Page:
Education

Turning containers into modern classrooms

Mamuni Das Aditi Nigam New Delhi | Updated on January 24, 2018 Published on July 01, 2015

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Safeducate to train 10,000 in logistics services to bridge supply-chain gaps





Turning huge, drab containers into colourful, air-conditioned classrooms, running on solar power is really thinking out of the box.

Safeducate, a subsidiary of the ₹1,200-crore logistics firm, Safexpress, has done just that and converted 40-foot containers, which were headed for the scrapyard, into classrooms for a logistics training school.

“It was my father-in-law’s (Safexpress promoter Pawan Jain) idea,” Divya Jain, CEO, Safeducate, told BusinessLine, adding that the aim is to bridge supply-chain gaps in the logistics sector by training youth as drivers, warehouse personnel and delivery boys.

Other features

Refurbished by in-house designers with an investment of ₹8-10 lakh each, some of these units also have bunk beds and toilets.

The first such classroom unit consisting of four container boxes will be open in Ambala in July. It will have three classrooms, one computer lab, one library, office space, simulation and bathroom space and will initially enrol 189 students.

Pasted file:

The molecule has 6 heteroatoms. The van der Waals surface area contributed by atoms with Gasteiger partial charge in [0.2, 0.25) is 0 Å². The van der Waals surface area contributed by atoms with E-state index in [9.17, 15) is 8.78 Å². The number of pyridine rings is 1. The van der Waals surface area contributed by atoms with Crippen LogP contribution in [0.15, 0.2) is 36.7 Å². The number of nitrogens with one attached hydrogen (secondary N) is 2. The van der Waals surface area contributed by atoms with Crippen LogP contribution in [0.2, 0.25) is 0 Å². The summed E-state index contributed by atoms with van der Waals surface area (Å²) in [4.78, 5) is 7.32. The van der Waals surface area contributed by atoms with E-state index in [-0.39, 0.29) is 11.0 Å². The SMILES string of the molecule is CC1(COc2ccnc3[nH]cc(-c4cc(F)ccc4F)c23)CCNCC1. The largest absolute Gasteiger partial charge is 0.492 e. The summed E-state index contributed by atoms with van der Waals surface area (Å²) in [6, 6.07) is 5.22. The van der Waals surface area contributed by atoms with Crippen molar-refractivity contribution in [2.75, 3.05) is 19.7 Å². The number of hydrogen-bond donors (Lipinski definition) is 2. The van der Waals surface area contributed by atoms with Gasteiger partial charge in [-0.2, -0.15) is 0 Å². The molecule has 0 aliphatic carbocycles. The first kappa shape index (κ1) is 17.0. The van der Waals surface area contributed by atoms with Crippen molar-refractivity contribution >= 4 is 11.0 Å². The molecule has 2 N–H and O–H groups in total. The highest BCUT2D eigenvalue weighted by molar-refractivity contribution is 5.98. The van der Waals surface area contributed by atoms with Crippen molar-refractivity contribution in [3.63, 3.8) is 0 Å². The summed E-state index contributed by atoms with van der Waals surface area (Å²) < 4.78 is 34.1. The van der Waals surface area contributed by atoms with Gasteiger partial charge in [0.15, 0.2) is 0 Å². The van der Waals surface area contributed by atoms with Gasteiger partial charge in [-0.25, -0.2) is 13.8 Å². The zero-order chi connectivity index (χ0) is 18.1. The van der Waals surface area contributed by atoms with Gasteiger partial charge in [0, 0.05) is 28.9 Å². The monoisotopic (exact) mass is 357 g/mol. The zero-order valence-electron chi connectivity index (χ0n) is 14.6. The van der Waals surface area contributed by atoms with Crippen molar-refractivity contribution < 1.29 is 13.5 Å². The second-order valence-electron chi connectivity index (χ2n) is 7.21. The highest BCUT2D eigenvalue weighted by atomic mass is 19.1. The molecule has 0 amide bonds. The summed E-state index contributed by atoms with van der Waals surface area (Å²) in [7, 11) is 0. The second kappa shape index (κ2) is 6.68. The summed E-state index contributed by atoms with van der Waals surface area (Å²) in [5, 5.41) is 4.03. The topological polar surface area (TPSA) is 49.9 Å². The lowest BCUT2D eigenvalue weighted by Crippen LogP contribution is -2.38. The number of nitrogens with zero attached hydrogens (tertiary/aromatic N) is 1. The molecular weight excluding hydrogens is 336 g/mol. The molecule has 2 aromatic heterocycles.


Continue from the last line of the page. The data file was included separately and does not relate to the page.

Jain, a former investment banker, said the container classrooms need no basic infrastructure, such as land, as these will be installed near Safexpress warehouses for six months and then moved to other locations.

With a 100-strong faculty and classrooms comprising 80 containers, Safeducate aims to train 10,000 youth over the next two years in 20 locations such as Nagpur, Ahmedabad, Dhule, Sawai Madhopur and Jamshedpur.

“Earlier, we were training on a captive basis for Safexpress only,” she said, adding that students will also be absorbed in logistics and e-commerce companies such as Transport Corporation of India, Gati, DHL, Flipkart, Jabong and Snapdeal. While some faculty members will move with the units, some others will be sourced from local warehouses.

‘Social enterprise’

Terming it as a ‘social enterprise’, Jain said the course fee will be in the range of ₹10,000-35,000 for a three-month period, adding that students from backward communities will be subsidised by the government.

The company is working jointly with the Rural Development and Home Ministries and the National Skills Development Corporation, which is debt-funding it.

The initiative is being part-funded by the Skill Development Ministry under the aegis of the Pradhan Mantri Kaushal Vikas Yojana.

Published on July 01, 2015
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